And Palkhivala was more than a lawyer, but just a brilliant man. So simple and kind.
His Budget speeches built up public opinion against the Socialist raj and for liberalisation, long before liberalisation became fashionable.
As a director in the Tatas he did a very good job.
He came from a very humble background, and he remained humble all his life.
And Field Marshal Sam Manekshaw?
I also feel very proud of Manekshaw.
Most people remember Manekshaw because he was a man who won the greatest military victory for India ever.
But I also think that what's so remarkable about Manekshaw is the way he upheld the dignity of the Indian Army. And its position.
He took on Krishna Menon who was the defence minister at the time (during the 1962 War).
I don't think in today's India, an army chief would be able to do half as much as he did. And it's to the detriment of the army.
One learning I gained from your book was it showed me that even the most influential and wealthy of Parsis didn't really escape the wrath of the purist/purest members of the Parsi community.
One can understand both sides of the story -- on one hand, they want to keep the pedigree intact, to preserve the bloodline or whatever, and on the other hand there is a need to stop the dwindling community numbers.
Not the pedigree. They wanted to preserve the community, its traditions, its religion. As I keep pointing out, and which people get confused about it, there's a difference between being a Parsi, because Parsi simply means you are descendent of somebody who came years ago from Iran, and being Zoroastrian.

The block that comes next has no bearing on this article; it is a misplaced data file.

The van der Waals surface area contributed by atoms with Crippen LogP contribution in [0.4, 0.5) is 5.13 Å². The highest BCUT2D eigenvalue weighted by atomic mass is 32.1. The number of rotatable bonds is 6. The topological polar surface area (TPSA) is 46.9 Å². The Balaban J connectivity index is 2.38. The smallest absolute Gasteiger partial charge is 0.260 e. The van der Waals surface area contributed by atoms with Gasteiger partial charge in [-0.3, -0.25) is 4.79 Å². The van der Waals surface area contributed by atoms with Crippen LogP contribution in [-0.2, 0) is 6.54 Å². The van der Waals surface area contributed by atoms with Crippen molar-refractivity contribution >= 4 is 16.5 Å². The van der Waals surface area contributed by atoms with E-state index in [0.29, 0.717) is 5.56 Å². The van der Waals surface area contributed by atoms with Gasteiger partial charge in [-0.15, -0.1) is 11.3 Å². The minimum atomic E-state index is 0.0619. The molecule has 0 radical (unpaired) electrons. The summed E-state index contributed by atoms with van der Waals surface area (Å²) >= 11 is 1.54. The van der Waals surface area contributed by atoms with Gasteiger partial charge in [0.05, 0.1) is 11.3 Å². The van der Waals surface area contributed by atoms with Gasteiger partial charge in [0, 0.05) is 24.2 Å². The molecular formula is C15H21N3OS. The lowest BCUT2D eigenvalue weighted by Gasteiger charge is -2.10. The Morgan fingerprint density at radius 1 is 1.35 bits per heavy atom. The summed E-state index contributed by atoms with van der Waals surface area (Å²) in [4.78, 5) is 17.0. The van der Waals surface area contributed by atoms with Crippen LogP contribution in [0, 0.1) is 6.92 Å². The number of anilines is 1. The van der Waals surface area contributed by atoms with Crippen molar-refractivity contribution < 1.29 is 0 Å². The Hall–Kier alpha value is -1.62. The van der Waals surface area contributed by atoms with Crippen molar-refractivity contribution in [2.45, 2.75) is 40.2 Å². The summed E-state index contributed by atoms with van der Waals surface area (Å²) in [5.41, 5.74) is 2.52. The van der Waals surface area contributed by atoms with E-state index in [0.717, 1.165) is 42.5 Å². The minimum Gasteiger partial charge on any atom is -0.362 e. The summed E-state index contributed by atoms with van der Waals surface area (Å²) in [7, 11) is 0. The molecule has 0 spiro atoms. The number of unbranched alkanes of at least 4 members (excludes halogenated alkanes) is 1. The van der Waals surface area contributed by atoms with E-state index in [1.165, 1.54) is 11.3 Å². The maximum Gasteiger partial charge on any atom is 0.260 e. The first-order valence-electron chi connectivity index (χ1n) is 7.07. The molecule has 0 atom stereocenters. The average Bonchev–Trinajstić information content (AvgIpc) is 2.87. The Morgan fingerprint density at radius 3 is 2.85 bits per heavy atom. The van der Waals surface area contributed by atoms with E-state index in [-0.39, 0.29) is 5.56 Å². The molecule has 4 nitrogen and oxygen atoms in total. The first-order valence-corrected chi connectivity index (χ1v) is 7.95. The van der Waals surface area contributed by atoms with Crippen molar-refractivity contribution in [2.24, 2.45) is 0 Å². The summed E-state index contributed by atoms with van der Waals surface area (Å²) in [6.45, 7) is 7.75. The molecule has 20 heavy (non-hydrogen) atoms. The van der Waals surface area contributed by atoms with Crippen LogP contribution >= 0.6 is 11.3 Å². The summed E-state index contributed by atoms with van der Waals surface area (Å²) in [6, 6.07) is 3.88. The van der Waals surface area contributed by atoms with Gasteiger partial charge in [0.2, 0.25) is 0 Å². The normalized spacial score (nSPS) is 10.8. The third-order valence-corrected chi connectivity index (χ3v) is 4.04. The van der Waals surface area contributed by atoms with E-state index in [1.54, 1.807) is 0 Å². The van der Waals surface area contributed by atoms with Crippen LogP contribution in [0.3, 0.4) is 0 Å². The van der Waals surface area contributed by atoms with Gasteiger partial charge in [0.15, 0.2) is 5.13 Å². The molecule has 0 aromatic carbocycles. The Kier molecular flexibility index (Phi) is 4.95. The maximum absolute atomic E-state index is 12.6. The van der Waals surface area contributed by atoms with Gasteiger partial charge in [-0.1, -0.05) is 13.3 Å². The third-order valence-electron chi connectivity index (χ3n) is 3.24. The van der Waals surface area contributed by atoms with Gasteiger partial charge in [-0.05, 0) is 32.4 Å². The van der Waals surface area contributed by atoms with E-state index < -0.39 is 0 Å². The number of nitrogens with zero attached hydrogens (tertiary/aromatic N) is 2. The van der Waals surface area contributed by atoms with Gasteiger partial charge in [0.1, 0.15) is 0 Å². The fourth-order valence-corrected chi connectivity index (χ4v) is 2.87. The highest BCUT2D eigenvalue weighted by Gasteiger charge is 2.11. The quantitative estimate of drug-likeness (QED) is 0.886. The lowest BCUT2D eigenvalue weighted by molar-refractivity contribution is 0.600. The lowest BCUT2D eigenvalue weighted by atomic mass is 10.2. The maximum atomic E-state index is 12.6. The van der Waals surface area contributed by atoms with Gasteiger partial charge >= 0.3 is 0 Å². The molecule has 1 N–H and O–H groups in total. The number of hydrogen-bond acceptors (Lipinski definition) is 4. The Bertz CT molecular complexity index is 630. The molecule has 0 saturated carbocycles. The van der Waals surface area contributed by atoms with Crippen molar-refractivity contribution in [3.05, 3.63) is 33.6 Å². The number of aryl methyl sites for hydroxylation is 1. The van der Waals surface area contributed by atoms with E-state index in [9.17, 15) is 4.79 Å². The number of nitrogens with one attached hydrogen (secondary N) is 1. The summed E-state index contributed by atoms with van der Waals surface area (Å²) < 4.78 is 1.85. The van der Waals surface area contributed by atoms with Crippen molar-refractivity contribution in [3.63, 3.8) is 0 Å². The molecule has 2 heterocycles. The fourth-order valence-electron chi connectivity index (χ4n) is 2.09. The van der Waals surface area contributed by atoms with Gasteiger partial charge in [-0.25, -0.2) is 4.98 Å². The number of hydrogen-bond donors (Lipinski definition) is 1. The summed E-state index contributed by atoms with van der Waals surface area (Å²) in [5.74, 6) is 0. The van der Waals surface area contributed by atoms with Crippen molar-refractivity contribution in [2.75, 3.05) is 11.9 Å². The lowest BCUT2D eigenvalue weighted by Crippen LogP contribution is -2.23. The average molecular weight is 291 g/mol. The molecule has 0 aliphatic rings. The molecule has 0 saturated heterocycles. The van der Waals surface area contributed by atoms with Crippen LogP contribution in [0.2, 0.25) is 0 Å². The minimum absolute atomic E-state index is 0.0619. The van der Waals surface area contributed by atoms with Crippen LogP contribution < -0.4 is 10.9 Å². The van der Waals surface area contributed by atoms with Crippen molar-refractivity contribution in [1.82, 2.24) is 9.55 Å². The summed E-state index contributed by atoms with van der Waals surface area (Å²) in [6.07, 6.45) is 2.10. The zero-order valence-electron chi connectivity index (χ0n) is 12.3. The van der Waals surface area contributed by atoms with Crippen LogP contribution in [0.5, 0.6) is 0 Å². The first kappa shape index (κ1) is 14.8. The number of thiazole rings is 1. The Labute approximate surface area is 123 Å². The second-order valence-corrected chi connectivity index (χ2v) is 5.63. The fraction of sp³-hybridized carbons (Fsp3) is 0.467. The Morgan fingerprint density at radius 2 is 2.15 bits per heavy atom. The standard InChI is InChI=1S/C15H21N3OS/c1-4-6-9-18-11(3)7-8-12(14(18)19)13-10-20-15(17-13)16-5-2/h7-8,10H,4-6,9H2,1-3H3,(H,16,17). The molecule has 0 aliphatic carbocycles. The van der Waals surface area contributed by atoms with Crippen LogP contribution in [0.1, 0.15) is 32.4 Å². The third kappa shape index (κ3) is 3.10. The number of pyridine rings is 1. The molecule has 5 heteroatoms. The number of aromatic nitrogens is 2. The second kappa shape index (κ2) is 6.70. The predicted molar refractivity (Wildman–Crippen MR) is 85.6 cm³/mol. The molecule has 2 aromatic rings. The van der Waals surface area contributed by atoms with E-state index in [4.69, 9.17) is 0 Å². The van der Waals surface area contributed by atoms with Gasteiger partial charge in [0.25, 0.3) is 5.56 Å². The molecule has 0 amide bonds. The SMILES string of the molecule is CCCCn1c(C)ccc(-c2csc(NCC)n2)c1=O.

So, what they are defending is the right to be a Zoroastrian, which is not there in the original religion at all.
I suppose it's both. They are defending their Indian Parsi identity?
But you can't do that through a religion.
At the end of the book, you speak about what has to be done to increase the numbers. Would you say that is, by and large, the majority view of the Parsis?
I feel that 20-25 years ago it was not the majority view of the Parsis. I think today it may well be because I myself has seen such a major change.
I've been away from Bombay, which is the homeland of the Parsis. I've seen that in earlier days -- well I consider myself a Parsi and a Zoroastrian because I believe in the teachings of Zoroaster, which is truth, good thoughts, good words and good deeds -- but when you went to a funeral, for example, there were very clearly only Parsis over there. And we all wore these stiff white saris with the sudreh (undergarment) showing and dressed in a certain way.
Since I don't go to Bombay regularly for a long (intervals at a) time, when I went to another funeral, I was amazed. People were coming in slacks for a funeral and there were many who were clearly not fully Parsi -- half Parsi, quarter Parsi or whatever. Nobody was objecting.
So, I think yes, it's the majority.
Certainly, in Delhi, the Delhi Parsi Anjuman is very liberal. There they even allow non-Parsi spouses to be members.
The times are changing.
What part of your Parsi heritage are you not comfortable with?
Yes, one thing which I'm certainly not proud of, absolutely -- it's a disgrace that it still continues -- is the way they treat the pallbearers, the nussesalars. They are supposed to be confined to the Towers of Silence and they are not supposed to mix with the other Parsis. Inhuman and unbelievable for the present times.